Day 27/Sanchez on routines and invisibility

Nola Studiola: Do you have a physical space and routine that helps you create? How has your creating schedule changed over the course of your career? Also: would you rather have the ability to be invisible, or the ability to fly? And, do you have an amulet/talisman?

I know this is actually 4 questions in one. Pick what you want to talk about and see what happens.

Gosh, I’m not sure. (See bouncing around between things below for my standard MO!) I have tried many different things over the course of my career: pen and paper vs. computer, coffee shops, sitting on the floor instead of the desk, sitting at the desk, all of which have worked at different times. I laugh now thinking about taking my laptop outside to type. This was in the days when laptops were a brand new phenomenon and I didn’t realize it’s impossible to see the screen in the sunshine! 

I just know I have never been able to create at my job. It’s got to be some other place. Oh–and the house needs to be clean if I’m home.

 I’d rather be invisible. I’d love to eavesdrop on conversations. 

AB: Me too! I always, always, always wanted to be invisible. Actually, I used to calm myself into sleep by imagining getting through my next day in middle school/high school as invisible. I also concentrated deeply on what it would “feel” like to be dead–if you don’t understand how big of a meditative state that can put you in, you haven’t tried it.
A 50-something year old woman, an acquaintance of mine, declared recently that once she became invisible to men, the public, strangers, passersby and wait staff, she felt truly free. She was talking about her looks and her age and the expectation we all have been told that we will become invisible –non-women–once we are not young women. I recall a lot of people, including some friends, speaking to me in warning tones about squirreling myself away this summer, and the danger inherent in such a project.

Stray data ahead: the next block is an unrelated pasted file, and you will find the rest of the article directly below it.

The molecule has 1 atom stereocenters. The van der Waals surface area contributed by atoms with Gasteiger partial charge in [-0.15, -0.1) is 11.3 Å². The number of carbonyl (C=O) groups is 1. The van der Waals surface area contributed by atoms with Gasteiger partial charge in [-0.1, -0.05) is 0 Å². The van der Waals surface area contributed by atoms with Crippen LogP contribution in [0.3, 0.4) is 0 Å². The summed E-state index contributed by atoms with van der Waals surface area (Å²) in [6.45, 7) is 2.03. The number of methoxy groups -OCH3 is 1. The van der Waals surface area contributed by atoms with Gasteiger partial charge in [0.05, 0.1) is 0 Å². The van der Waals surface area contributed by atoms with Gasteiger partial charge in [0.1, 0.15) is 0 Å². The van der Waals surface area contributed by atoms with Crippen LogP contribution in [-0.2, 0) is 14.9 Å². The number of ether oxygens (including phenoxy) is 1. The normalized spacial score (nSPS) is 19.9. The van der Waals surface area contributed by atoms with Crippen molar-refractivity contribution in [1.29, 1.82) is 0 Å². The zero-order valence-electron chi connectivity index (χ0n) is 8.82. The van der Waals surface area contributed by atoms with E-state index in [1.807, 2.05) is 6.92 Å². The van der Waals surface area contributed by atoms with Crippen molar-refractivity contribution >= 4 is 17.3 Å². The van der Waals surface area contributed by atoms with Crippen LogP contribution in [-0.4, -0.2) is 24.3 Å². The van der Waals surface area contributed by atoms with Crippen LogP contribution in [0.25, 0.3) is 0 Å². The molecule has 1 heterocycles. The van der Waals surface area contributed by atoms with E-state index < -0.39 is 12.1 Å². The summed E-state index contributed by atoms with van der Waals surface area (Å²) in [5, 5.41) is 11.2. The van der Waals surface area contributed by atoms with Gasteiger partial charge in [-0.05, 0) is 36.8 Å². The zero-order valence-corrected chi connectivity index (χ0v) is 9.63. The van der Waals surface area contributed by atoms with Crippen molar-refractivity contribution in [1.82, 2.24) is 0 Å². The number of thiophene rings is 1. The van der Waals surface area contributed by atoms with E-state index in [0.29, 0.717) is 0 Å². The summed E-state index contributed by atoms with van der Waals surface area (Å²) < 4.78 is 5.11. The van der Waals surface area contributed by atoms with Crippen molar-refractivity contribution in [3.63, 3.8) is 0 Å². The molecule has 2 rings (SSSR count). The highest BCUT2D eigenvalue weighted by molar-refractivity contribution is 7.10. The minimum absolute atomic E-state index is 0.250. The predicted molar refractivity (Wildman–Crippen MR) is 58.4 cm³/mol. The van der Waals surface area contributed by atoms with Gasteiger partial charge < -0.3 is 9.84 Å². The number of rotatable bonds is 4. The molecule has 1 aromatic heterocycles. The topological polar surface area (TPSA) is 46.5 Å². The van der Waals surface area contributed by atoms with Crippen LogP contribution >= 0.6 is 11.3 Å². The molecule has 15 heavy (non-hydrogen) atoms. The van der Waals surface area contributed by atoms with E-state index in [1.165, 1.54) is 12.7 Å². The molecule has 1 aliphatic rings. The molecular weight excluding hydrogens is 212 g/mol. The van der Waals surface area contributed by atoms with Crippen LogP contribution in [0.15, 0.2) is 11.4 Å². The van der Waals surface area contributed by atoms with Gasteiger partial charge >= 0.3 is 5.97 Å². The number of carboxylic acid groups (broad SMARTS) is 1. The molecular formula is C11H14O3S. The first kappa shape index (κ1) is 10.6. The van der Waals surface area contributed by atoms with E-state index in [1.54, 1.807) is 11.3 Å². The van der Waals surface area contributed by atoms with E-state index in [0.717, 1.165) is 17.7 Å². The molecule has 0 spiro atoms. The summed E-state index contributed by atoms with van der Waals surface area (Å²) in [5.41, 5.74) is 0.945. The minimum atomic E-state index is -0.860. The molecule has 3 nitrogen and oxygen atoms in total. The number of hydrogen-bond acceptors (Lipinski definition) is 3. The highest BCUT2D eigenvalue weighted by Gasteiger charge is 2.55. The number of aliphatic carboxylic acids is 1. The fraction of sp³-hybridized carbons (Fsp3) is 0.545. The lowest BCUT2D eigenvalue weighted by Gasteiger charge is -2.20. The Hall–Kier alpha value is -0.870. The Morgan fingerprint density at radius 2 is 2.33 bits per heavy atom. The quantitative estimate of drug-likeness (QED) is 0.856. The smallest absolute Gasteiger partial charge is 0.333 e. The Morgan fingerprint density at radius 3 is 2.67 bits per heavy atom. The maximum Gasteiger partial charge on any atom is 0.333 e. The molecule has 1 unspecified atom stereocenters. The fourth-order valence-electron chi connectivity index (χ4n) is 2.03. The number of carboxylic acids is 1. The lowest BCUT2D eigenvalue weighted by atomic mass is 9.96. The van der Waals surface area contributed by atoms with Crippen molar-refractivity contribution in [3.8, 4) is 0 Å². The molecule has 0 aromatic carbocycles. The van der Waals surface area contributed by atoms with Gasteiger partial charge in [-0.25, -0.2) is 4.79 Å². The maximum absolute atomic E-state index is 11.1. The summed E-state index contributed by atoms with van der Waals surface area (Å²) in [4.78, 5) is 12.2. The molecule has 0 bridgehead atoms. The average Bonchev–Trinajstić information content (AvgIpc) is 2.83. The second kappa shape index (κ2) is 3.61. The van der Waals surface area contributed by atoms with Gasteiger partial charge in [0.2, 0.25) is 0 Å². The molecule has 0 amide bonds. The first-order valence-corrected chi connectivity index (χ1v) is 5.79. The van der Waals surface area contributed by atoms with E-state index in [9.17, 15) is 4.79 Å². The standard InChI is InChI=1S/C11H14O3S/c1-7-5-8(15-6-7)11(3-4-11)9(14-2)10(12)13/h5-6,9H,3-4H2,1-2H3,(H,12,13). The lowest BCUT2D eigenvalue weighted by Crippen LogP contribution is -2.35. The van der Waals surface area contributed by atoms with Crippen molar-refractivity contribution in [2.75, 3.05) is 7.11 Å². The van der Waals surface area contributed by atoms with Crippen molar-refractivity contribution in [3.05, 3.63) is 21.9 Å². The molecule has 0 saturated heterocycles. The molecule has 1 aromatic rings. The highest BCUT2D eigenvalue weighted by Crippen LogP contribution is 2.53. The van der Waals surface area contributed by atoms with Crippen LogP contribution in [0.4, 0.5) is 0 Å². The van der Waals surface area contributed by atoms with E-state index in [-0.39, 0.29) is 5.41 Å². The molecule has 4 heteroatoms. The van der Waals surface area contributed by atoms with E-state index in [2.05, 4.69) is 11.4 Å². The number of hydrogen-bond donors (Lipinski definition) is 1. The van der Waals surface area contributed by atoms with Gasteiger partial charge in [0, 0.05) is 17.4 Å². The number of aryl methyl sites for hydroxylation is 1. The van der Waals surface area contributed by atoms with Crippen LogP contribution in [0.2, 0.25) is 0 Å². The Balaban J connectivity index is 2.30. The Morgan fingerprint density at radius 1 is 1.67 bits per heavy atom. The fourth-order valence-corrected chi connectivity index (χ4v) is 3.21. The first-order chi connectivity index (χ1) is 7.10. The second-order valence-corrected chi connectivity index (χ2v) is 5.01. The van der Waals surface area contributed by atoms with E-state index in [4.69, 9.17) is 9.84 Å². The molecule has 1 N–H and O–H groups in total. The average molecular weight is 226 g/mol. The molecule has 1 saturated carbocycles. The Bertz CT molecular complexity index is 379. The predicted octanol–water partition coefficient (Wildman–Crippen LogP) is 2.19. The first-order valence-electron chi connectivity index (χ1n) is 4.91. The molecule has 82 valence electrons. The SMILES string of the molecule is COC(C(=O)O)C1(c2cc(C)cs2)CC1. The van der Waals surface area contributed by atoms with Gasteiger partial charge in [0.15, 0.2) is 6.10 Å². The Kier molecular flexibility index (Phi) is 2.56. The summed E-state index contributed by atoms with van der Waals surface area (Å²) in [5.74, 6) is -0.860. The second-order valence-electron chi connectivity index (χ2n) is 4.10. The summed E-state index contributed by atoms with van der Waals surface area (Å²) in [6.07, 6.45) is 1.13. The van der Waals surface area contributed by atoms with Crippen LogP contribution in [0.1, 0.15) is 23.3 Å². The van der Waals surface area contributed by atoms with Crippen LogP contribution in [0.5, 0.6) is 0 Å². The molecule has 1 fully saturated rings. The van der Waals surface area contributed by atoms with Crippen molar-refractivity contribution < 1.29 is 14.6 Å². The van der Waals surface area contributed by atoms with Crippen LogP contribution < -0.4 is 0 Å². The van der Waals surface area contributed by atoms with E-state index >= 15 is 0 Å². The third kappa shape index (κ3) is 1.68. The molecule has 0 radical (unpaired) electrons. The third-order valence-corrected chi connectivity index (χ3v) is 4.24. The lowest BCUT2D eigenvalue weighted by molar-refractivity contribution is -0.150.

I can’t help but lay the two messages side by side…I was struck by how similar the feeling of risk and danger that laced very different people’s concerns about my alone-ness project. (Oh no! She might….fall off the face of the earth! scream! Cry! Drop things! Get drunk! Well, I’ve done them all, (you can’t fall off the earth, duh) and I’m still whinnying with you.) In their defense, it’s true that I struggle with anxiety and from time to time a drop of depression. Yes, I know about therapy and pills.
But it’s true–I think there is something very scary about a woman alone, that we pretend to chalk up to safety considerations. I think a woman alone, a woman who is still young-ish choosing not to be seen by society, is much more terrifying to society than a woman who has been judged not worthy of “being seen.” and is made to be invisible. 
Yes, a woman alone can be a very scary cliche: weirdo, prude, scared, stuck, ill-adjusted, hysterical. I am reminded of a former professor, Laura Mullen, who taught me that there would be surprise stakes in attempting the writer’s life as a woman, regardless of my women’s college and my fiercely independent, loyal parents. 
You can kill them [people] literally; you can also kill someone by treating someone like a cliché.
(from a 2007 interview)
Did I scare you?

About alison barker